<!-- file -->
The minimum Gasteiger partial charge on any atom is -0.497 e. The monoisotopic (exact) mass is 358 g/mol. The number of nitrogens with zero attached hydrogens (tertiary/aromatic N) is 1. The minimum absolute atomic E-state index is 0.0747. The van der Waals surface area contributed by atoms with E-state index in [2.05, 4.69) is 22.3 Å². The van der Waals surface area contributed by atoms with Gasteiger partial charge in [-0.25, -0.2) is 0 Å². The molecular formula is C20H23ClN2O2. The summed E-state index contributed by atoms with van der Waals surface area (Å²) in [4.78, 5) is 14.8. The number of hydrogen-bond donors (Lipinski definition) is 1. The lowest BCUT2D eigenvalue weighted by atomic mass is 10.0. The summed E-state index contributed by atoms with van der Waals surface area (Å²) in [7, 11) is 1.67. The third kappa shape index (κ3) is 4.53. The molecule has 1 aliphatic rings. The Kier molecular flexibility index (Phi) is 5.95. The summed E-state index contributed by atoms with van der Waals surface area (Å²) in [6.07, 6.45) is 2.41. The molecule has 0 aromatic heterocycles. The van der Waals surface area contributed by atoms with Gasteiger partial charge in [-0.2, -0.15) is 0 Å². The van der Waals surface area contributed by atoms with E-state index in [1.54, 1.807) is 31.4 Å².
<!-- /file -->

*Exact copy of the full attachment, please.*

The minimum Gasteiger partial charge on any atom is -0.497 e. The monoisotopic (exact) mass is 358 g/mol. The number of nitrogens with zero attached hydrogens (tertiary/aromatic N) is 1. The minimum absolute atomic E-state index is 0.0747. The van der Waals surface area contributed by atoms with E-state index in [2.05, 4.69) is 22.3 Å². The van der Waals surface area contributed by atoms with Gasteiger partial charge in [-0.25, -0.2) is 0 Å². The molecular formula is C20H23ClN2O2. The summed E-state index contributed by atoms with van der Waals surface area (Å²) in [4.78, 5) is 14.8. The number of hydrogen-bond donors (Lipinski definition) is 1. The lowest BCUT2D eigenvalue weighted by atomic mass is 10.0. The summed E-state index contributed by atoms with van der Waals surface area (Å²) in [7, 11) is 1.67. The third kappa shape index (κ3) is 4.53. The molecule has 1 aliphatic rings. The Kier molecular flexibility index (Phi) is 5.95. The summed E-state index contributed by atoms with van der Waals surface area (Å²) in [6.07, 6.45) is 2.41. The molecule has 0 aromatic heterocycles. The van der Waals surface area contributed by atoms with Gasteiger partial charge in [-0.2, -0.15) is 0 Å². The van der Waals surface area contributed by atoms with E-state index in [1.54, 1.807) is 31.4 Å².